Kaitlyn Buss first became interested in journalism as a career when she saw the impact of journalism after the 9/11 terrorist attacks in 2001, and Hurricane Katrina in 2005.
“My dad is a journalist, so I’ve always had an interest in journalism. I’ve also always loved politics and writing but seeing the impact that journalists and reporters had during these two events motivated me to move in that career direction,” she says.
Buss grew up in Rochester Hills and graduated from Notre Dame Prep in Pontiac. She attended Oakland University as a vocal music major before transferring to Hillsdale College, where she earned a bachelor of arts degree in political science, music, and journalism.
After college, Buss moved to Washington D.C. and worked in various roles in the communications field, where she gained a broad range of experience that led her back to the Detroit area eight years ago. From 2014 to 2018, she was a member of The Detroit News editorial board, where she worked as a writer, editor, and columnist. She then resumed working in communications and public relations until this past spring, when she returned to The Detroit News as assistant editorial page editor.
Buss sees her role in media as one with important duties and responsibilities.
“When it comes to writing, editing, debating thoughts, civil dialogue – it’s a challenging environment right now. Many people don’t understand the difference between editorial and straight objective news writing. There’s great power and responsibility in media, especially in the social media age,” she says. “With regards to critical thinking and decency – media is in a weird place right now.”
Following the latest elections, Buss says, “I’m really proud of the work we did at The Detroit News during the recent endorsement season. People are clearly desperate for information they can trust and sources they can rely on when analyzing information. I’m grateful we get to share information and persuade.”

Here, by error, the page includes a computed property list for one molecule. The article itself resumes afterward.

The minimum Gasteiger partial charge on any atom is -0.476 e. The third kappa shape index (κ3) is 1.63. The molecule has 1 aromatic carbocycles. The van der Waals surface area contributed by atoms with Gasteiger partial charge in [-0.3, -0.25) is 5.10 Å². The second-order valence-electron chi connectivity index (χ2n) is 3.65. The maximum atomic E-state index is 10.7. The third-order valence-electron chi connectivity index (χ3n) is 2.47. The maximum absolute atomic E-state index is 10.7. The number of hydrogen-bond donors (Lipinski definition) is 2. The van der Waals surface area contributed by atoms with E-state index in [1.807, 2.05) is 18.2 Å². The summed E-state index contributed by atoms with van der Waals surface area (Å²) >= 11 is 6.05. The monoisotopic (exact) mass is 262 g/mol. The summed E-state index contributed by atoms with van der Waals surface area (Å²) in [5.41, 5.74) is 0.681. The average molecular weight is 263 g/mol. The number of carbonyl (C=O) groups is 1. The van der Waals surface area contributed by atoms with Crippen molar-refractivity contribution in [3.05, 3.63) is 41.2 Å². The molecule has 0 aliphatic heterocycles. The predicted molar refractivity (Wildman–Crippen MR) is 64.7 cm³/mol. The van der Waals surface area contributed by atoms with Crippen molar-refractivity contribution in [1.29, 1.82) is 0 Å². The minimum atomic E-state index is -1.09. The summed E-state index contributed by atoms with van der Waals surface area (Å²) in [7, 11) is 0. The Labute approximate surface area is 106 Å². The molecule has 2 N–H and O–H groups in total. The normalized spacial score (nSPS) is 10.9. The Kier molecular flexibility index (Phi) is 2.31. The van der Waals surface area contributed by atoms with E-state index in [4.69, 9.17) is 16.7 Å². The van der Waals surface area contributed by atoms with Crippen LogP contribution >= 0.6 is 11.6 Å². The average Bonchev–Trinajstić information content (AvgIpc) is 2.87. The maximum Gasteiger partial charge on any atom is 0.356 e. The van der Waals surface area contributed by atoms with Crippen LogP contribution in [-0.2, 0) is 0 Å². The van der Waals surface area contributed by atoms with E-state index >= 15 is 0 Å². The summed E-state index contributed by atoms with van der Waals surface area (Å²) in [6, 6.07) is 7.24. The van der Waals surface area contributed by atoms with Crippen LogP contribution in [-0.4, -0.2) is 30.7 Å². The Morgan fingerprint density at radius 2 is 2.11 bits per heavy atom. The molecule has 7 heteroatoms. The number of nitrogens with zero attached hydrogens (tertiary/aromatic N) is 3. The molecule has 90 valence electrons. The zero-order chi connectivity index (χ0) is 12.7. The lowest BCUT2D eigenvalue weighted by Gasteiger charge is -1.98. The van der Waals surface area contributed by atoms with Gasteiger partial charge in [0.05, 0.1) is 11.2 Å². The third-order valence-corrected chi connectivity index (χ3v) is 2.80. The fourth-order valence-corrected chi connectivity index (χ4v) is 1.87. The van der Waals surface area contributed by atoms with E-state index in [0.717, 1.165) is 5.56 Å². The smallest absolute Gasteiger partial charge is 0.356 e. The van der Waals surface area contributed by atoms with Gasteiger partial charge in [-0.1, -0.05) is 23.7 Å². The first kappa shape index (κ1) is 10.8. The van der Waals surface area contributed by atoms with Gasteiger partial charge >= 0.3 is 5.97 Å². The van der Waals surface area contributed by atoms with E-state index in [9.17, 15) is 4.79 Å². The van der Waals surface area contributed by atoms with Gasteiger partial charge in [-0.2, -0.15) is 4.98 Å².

While both are Michigan natives, Buss and her husband met in Washington, D.C. They currently live in Birmingham and share the challenges, juggles, and joy of raising four children ages seven years and younger. She acknowledges that the COVID-19 pandemic was a particularly difficult period for her and her family.
“It was such a hard, lonely time being a parent during the pandemic – I learned a lot and value community more than ever before. I’ve embraced that I need help and I need other people.”
With four young children, Buss likes to decompress by getting outside as a family, especially going on hikes. In her sparse spare time, she loves gardening. She is also appreciative of having her parents and family nearby. “I’m growing my roots in Michigan and feeling invested,” she said.
As for advice for aspiring journalists, especially during these turbulent times, Buss offers, “Commit to critical thinking and finding answers rather than getting caught up in social media. Look for faults in arguments, ask questions, and demand answers from people in authority. Debating differences has made the U.S. great – we can’t stop. We need to challenge ourselves, ‘How can we do better?’ Be skeptical. Many people with money and power have hidden agendas – things aren’t always as they seem.”
Story: Tracy Donohue
Photo: Chris Ward